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Conclusions:    

Even after the desk cleaning/organizing earlier in the day, it was amazing how many students misplaced materials in what seemed like the bottomless pit of a fourth-grade desk!  This is an important skill and we need to keep having students work on it. 

After my 3 days of soreness after last year’s 2nd grade PE class, I was smart enough to pick a day when 4th grade didn’t have PE.  It was interesting, though, that on a “normal day” for me, I usually have about 10,000 steps by 3pm. When I was a fourth grader, I had 6,045 instead. Need to find a way to add more activity!

Desks are still uncomfortable to sit in for extended periods of time and I was grateful for the movement around the 4th-grade classroom. Students made use of all the spaces with ease and comfort. Need to keep working on options.

This was the easiest year to be without my phone. I took it out to take a few pictures but resisted all urges to check and answer email.

Once again, I cannot stress the valuable experience of walking the walk of a student for an entire day.  I thoroughly enjoyed my day and I thank all my teachers and classmates for welcoming me!

 

I Survived Second Grade! #shadowastudent Challenge 2018

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For the second year in a row, I participated in #ShadowaStudent Challenge to gain insight and perspective on being a student at Hamden Hall. What a great surprise to feel so welcomed into the 2nd grade classroom with my own desk, laminated name tag, book bag, and cubby!

Here are some reflections of my day:

1) 2nd grade desks are SMALL! Even for me. It’s a good thing we didn’t have to sit in them for too long.

2) Morning meeting truly set a positive tone for the day. (just as Responsive Classroom intended). So many important skills were reinforced during this time – takingIMG-1240 turns, eye contact, speaking clearly, self reflection, listening…I could go on and on!  Loved the dice greeting.

3) Read to Self was so awesome! I curled up with a good book (literally, with pillows on a comfy rug) and was able to read 47 pages – the classroom was THAT quiet and focused! (OK. It was a third grade book but it was still quite an achievement!) Yes, some kids were less engaged than others, but overall, it was a very calm and productive time for all. The 10 minute mini-lessons in Vocabulary and “Writer’s Workshop” were just the right amount of time for students to sustain attention and grasp the skills that were being taught.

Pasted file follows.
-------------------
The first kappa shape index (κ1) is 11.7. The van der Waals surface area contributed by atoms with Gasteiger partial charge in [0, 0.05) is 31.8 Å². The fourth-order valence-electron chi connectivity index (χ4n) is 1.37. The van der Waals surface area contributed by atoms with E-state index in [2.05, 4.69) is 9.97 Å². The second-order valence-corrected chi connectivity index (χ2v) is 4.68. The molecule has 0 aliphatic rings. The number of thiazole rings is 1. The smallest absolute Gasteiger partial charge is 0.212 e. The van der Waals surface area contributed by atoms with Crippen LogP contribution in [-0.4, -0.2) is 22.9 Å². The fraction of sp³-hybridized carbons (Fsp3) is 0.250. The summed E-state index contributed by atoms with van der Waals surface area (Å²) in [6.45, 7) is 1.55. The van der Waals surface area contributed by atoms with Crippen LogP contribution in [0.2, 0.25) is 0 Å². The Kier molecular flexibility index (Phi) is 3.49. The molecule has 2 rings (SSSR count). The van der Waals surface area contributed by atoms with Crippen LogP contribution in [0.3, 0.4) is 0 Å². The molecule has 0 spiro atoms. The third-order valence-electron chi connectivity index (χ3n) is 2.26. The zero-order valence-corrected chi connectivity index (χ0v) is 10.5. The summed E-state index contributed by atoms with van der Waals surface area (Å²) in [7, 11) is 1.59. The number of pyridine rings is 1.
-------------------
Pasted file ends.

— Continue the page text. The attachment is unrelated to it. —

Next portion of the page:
IMG-12424) Choices are good and the kids really embraced having them. “Word Work” (my choice) wasn’t your boring 2nd grade daily spelling activities from 1978!

5) Carefully reading each question on a math assessment is still very important. I got one wrong because I didn’t do this! (Oh, and my “classmates” loved calling me out on it.) I was super impressed with the higher order thinking skills required to answer some of the questions on the Money/ Time Assessment. Ending the math block with TIME BINGO was super fun. (and I liked winning two rounds.) I was glad to see that the kids who didn’t win dealt with it just fine and were happy for others.

6) Energizers work! After the Daily 5, Snack, and Math block, I was fried! But, a little Go Noodle really helped. Check out the schedule for the day! WOW!

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7) While I still can jump rope forwards and backwards, I cannot do it for 2 Tom Petty songs continuously! (I thought I would die.) Flag tag was a lot of fun but after jumping so much, I was a slow target.  Note: I am still sore 3 days later. 

8) 30 minutes for lunch was just enough! Kids have interesting eating habits. The swings are still my favorite on the playground.

9) Waiting for water to boil is hard for adults and even harder for 2nd graders. We learned all about the water cycle in Science and the kids totally got it!

10) Ending the day with a collaborative STEM challenge was perfect! We had to set up an Alpine Downhill Ski course and get our lifesaver to make it through all of the gates (made out of pipe cleaners). A lot of great planning and communication skills were required and my fellow 2nd graders were awesome at it.
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Once again, the #Shadowastudent Challenge was a very valuable experience and worth every moment I spent out of my office.  I highly recommend it for all teachers and administrators. There is no better way to see life from a student’s perspective.

Thank you to Erin Correa, Cait Murphy, Mark McEachern, Nally Sahin, Steve Jewett and the second graders for welcoming me and making my day so enjoyable! We have amazing things happening at Hamden Hall, and I am so proud to be a part of this learning community.